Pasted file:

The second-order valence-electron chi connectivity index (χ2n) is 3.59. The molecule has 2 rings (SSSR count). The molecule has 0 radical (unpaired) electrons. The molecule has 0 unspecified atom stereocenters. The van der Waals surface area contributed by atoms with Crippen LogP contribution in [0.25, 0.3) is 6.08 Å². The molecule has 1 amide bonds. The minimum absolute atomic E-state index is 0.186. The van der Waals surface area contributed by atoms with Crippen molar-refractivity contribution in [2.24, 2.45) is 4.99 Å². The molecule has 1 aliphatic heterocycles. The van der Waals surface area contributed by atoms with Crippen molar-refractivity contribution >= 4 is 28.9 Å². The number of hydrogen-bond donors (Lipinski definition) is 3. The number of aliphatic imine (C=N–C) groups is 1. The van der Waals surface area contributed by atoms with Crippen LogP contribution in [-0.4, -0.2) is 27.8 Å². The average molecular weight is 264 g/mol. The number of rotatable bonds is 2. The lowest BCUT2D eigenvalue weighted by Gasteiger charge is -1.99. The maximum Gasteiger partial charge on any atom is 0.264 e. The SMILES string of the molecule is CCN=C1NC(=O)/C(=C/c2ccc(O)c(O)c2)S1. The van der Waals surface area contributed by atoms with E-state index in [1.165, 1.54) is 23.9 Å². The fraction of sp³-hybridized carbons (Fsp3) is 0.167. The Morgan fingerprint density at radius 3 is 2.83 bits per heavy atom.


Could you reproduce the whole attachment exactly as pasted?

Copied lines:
The second-order valence-electron chi connectivity index (χ2n) is 3.59. The molecule has 2 rings (SSSR count). The molecule has 0 radical (unpaired) electrons. The molecule has 0 unspecified atom stereocenters. The van der Waals surface area contributed by atoms with Crippen LogP contribution in [0.25, 0.3) is 6.08 Å². The molecule has 1 amide bonds. The minimum absolute atomic E-state index is 0.186. The van der Waals surface area contributed by atoms with Crippen molar-refractivity contribution in [2.24, 2.45) is 4.99 Å². The molecule has 1 aliphatic heterocycles. The van der Waals surface area contributed by atoms with Crippen molar-refractivity contribution >= 4 is 28.9 Å². The number of hydrogen-bond donors (Lipinski definition) is 3. The number of aliphatic imine (C=N–C) groups is 1. The van der Waals surface area contributed by atoms with Crippen LogP contribution in [-0.4, -0.2) is 27.8 Å². The average molecular weight is 264 g/mol. The number of rotatable bonds is 2. The lowest BCUT2D eigenvalue weighted by Gasteiger charge is -1.99. The maximum Gasteiger partial charge on any atom is 0.264 e. The SMILES string of the molecule is CCN=C1NC(=O)/C(=C/c2ccc(O)c(O)c2)S1. The van der Waals surface area contributed by atoms with E-state index in [1.165, 1.54) is 23.9 Å². The fraction of sp³-hybridized carbons (Fsp3) is 0.167. The Morgan fingerprint density at radius 3 is 2.83 bits per heavy atom.